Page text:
Tough verses in the Old Testament

(Isaiah J. Armstrong) #1

I’ve been reading through the book of Leviticus and have come across a couple of verses that I wouldn’t be able to explain if an atheist where to bring them up. I understand that I’m supposed to look at the context, but even then I don’t just don’t comprehend what God means by them.

The first instance is found in Leviticus 25. God has just introduced the 50 year jubilee to the Israelites where every fifty years the people of Israel are to take a whole year off from work, and all land sold along with Israelites who had to sell themselves into slavery for financial reasons were to be redeemed. Land was returned and Israelite slaves set free. The verses in question here is verses 39-46:

If a countryman of yours becomes so poor with regard to you that he sells himself to you, you shall not subject him to a slave’s service. He shall be with you as a hired man, as if he were a sojourner; he shall serve with you until the year of jubilee. He shall then go out from you, he and his sons with him, and shall go back to his family, that he may return to the property of his forefathers. For they are My servants whom I brought out from the land of Egypt; they are not to be sold in a slave sale. You shall not rule over him with severity, but are to revere your God. As for your male and female slaves whom you may have—you may acquire male and female slaves from the pagan nations that are around you. Then, too, it is out of the sons of the sojourners who live as aliens among you that you may gain acquisition, and out of their families who are with you, whom they will have produced in your land; they also may become your possession. You may even bequeath them to your sons after you, to receive as a possession; you can use them as permanent slaves. But in respect to your countrymen, the sons of Israel, you shall not rule with severity over one another.

It sounds like here that here that God allows the Israelites to own heathen slaves but any Israelite slaves are shown favouritism. They are to be treated as brothers while the heathen are treated as property. I don’t know how to reconcile this.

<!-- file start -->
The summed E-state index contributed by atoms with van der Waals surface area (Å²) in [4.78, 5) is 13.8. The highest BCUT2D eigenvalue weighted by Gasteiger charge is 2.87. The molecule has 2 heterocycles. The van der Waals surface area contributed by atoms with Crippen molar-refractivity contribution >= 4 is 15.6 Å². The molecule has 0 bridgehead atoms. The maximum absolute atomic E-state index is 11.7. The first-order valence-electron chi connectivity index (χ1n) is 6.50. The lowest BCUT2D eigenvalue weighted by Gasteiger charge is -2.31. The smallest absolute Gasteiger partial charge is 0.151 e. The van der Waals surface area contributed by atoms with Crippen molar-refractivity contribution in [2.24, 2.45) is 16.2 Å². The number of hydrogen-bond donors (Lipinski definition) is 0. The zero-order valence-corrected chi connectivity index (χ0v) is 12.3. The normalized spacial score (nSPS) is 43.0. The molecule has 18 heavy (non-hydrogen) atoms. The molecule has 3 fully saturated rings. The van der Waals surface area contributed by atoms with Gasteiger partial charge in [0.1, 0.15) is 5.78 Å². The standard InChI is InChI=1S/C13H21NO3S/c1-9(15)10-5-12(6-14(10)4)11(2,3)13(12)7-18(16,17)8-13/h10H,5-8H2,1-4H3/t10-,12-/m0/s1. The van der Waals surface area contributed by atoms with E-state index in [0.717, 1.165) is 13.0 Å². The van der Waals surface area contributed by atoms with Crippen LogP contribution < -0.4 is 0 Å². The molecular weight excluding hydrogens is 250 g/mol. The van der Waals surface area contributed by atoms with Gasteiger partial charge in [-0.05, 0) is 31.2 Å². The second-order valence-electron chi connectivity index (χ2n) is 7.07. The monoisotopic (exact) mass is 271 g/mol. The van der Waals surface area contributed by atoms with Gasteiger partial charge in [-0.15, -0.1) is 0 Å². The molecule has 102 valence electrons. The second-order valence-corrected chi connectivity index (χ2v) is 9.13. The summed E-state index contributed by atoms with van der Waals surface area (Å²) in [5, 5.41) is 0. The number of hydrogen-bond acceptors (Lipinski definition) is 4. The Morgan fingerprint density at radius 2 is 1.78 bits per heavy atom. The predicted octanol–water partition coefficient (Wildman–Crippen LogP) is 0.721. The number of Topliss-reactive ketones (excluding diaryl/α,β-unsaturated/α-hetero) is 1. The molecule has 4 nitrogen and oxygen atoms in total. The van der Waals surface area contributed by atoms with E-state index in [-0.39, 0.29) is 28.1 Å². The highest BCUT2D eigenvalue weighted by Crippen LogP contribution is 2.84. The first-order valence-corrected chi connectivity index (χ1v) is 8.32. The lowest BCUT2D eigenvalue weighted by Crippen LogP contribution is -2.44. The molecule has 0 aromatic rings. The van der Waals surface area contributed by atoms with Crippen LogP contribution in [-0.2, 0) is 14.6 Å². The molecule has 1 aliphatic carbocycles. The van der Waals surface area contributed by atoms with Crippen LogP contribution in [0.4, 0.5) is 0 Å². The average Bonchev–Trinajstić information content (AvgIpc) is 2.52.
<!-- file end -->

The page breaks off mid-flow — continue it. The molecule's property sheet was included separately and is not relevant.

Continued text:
The next instance in the next chapter, Leviticus 26. Here, God tells the Israelite what to expect if 1) they keep their side of the agreed covenant, and 2) if they stray away from God and His ways. The verse here is verse 29, where God promises what will happen if they reject Him:

Yet if in spite of this you do not obey Me, but act with hostility against Me, then I will act with wrathful hostility against you, and I, even I, will punish you seven times for your sins. Further, you will eat the flesh of your sons and the flesh of your daughters you will eat. I then will destroy your high places, and cut down your incense altars, and heap your remains on the remains of your idols, for My soul shall abhor you. I will lay waste your cities as well and will make your sanctuaries desolate, and I will not smell your soothing aromas. I will make the land desolate so that your enemies who settle in it will be appalled over it. You, however, I will scatter among the nations and will draw out a sword after you, as your land becomes desolate and your cities become waste. Leviticus 27-33

I don’t understand if God means verse 29 (in bold) is meant to be literal or not.

(Matt Western) #2

Great questions, and some tough verses to think about, and the first one was a real good one to think about “Why did God tell Israel to free slaves that were Israelites, but were allowed to keep foreign slaves as long as they wanted” - is it favouritism.

I did find some clues on a page by Paul Copen - the second link has a section ‘Owning Foreign slaves’. What do you think of what Copen writes (it’s too long to paste into here)?

interestingly, if you google for: “You may even bequeath them to your sons after you, to receive as a possession; you can use them as permanent slaves”, the fourth hit is a book by Maximillien de Lafayette called “The Evil Verses of the Bible and why the Biblical God is Worse than Hitler”. I will be interested in others adding to this thread with some further thoughts.